the writer is a lonely hunter

writing by Gail Aldwin and other authors

Writing places: a new project

Thomas Hardy's Cottage

Thomas Hardy’s Cottage

The National Trust, Literature Works and the Poetry Archive have formed a new partnership to offer to offer a programme of events celebrating the literary heritage of the South West. The launch of the programme was held on 2 July (the birth date of Thomas Hardy) at Max Gate. As an invited guests, I toured the house, listened to Andrew Motion read from a forthcoming collection of poetry and found out more about the project. Five National Trust properties with strong literary connections, including Max Gate and Hardy’s Cottage,  will have professional writers appointed to act as writers-in-residence. The purpose is to explore ‘the domestic lives of some of the country’s greatest writers, revealing how the houses and landscape that they loved inspired them to create their masterpieces, and how these places continue to be relevant today’.  A programme of workshops and events will be developed so that writers and visitors can contribute to the project. Find out about developments as the programmes progress by visiting the Writing Places blog.

As a result of the launch, I’ve discovered it’s well worth visiting the Poetry Archive.  I spent a delightful couple of hours listening to poets read from their work. By following  a tour of the archive with Mark Grist and David Almond (there are many tours to choose from), I was introduced to new poetry, which I loved. The experience encouraged me to try my hand a writing a poem – the first one since school days!


Flash fiction workshops in Dorset

Dorset Writers' Network, Winfrith Newburgh Village Hall

Dorset Writers’ Network, Winfrith Newburgh Village Hall

I was delighted to offer two flash fiction workshops locally on Saturday. The first was delivered at a fantastic event in celebration of Dorset Women’s Day, held at the Dorford Centre in Dorchester. The second was in the afternoon, working with some wonderful Dorset writers on behalf of the Dorset Writers’ Network. The content for each workshop varied slightly, but as an overview, I’ve listed some of the activities included.

  • Definition of flash fiction

Not an easy task, but we did our best to come up with a definition by considering the length, the content, the structure, the process and the purpose of writing flash fiction

  • Giving it a go – six word stories

Using models from the famous (Hemmingway and Atwood) and the not so famous (shortlisted entries to Fleeting Magazine’s 2012 competition) a variety of six word stories were shared to inspire participants. The resulting writing ranged from the sexually-charged to the humorous.

  • Keeping it short

Using a piece of paper with a pretty picture prompt (a bit larger than a post-it note) participants produced pieces of flash fiction by drawing on the senses. Something about writing on a small piece of paper seems to focus the mind on careful word selection allowing participants to keep the writing short.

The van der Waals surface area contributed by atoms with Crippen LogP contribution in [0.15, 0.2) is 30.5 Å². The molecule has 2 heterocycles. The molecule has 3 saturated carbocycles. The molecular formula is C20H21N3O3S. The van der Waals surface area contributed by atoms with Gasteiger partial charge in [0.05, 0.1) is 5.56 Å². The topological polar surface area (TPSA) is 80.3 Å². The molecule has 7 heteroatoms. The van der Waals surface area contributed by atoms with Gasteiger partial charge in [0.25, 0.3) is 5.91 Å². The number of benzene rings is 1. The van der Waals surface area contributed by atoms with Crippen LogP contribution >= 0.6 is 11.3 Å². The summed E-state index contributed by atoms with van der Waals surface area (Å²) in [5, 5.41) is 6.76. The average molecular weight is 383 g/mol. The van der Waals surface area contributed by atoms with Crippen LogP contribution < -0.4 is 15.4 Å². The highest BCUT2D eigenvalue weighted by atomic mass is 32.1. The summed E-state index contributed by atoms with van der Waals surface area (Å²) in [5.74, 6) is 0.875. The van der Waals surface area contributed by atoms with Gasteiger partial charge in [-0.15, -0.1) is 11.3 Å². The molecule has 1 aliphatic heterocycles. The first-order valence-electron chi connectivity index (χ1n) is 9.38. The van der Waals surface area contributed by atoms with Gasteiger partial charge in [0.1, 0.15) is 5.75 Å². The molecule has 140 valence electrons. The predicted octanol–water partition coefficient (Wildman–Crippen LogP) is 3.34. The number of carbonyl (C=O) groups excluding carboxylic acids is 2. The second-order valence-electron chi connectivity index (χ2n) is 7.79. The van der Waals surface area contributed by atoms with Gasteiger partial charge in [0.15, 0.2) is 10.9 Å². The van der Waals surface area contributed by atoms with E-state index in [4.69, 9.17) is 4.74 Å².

• Using stereotypes

This is a quick way into writing. Using prompts from the addictive television series ‘Come Dine with Me’ some useful characters sketches were drawn

  • Putting yourself in the shoes of a photograph

By looking at a range of black and white photographs, participants were asked to imagine that they were the photographer and to write a short piece of fiction considering their relationship with the people in the photograph and to think about why the photograph was taken

  • Making an origami book as a form of self publishing

This involved a demonstration and the distribution of a pre-prepared book containing one of my flash fiction stories.  If you want to know how this is done, you’ll have to attend one of my workshops in the future.

A big thank you to everyone who attended the workshops – you were generous in sharing your writing and it was a pleasure working with you. If you would like me to deliver a workshop to your writing group, please get in touch using the ‘contact me’ page.


Spring writing workshops

I’ve been invited to deliver several flash fiction workshops in the coming months and I’m delighted at the prospect. To give you an idea of what I’ll be covering, please see the outline below:

Flash fiction, keeping it short

Everyday lives are packed with tasks and activities that leave little time for reading or writing at length.  Flash fiction has the ability to fit into the breaks and provides satisfying stories with all the elements of a longer piece of fiction.  ‘Keeping it short’ is an interactive workshop that explores opportunities to incorporate flash fiction into your creative life and will use examples to share:

  • Flash fiction at its best
  • Starting points for writing flash fiction
  • Ideas about the definition of flash fiction
  • Websites and journals that publish flash fiction enabling writers to reach a wider audience

What do you think?  Have I got all the bases covered?